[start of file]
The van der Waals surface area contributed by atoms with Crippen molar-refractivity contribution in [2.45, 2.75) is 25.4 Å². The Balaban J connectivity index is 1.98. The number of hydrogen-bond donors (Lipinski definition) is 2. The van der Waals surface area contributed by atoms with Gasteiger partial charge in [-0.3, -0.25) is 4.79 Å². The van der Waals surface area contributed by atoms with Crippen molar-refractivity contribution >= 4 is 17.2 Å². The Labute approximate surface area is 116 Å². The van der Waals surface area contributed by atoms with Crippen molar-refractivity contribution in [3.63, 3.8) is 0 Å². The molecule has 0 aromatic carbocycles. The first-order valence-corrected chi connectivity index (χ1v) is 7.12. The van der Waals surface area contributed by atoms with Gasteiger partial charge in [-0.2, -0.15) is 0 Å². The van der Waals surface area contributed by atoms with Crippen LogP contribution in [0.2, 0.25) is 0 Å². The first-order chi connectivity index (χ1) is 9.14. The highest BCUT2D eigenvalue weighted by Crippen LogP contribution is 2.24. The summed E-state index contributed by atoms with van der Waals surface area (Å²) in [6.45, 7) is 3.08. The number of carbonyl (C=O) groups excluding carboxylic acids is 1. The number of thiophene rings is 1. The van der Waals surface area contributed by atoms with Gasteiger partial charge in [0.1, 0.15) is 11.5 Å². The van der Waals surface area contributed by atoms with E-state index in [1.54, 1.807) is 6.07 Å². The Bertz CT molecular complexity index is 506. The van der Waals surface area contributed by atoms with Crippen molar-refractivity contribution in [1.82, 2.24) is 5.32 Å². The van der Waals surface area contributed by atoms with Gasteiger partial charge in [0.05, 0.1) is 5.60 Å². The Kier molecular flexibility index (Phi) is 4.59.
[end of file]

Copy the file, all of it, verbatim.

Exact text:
The van der Waals surface area contributed by atoms with Crippen molar-refractivity contribution in [2.45, 2.75) is 25.4 Å². The Balaban J connectivity index is 1.98. The number of hydrogen-bond donors (Lipinski definition) is 2. The van der Waals surface area contributed by atoms with Gasteiger partial charge in [-0.3, -0.25) is 4.79 Å². The van der Waals surface area contributed by atoms with Crippen molar-refractivity contribution >= 4 is 17.2 Å². The Labute approximate surface area is 116 Å². The van der Waals surface area contributed by atoms with Crippen molar-refractivity contribution in [3.63, 3.8) is 0 Å². The molecule has 0 aromatic carbocycles. The first-order valence-corrected chi connectivity index (χ1v) is 7.12. The van der Waals surface area contributed by atoms with Gasteiger partial charge in [-0.2, -0.15) is 0 Å². The van der Waals surface area contributed by atoms with Crippen LogP contribution in [0.2, 0.25) is 0 Å². The first-order chi connectivity index (χ1) is 9.14. The highest BCUT2D eigenvalue weighted by Crippen LogP contribution is 2.24. The summed E-state index contributed by atoms with van der Waals surface area (Å²) in [6.45, 7) is 3.08. The number of carbonyl (C=O) groups excluding carboxylic acids is 1. The number of thiophene rings is 1. The van der Waals surface area contributed by atoms with Gasteiger partial charge in [0.1, 0.15) is 11.5 Å². The van der Waals surface area contributed by atoms with E-state index in [1.54, 1.807) is 6.07 Å². The Bertz CT molecular complexity index is 506. The van der Waals surface area contributed by atoms with Crippen molar-refractivity contribution in [1.82, 2.24) is 5.32 Å². The van der Waals surface area contributed by atoms with Gasteiger partial charge in [0.05, 0.1) is 5.60 Å². The Kier molecular flexibility index (Phi) is 4.59.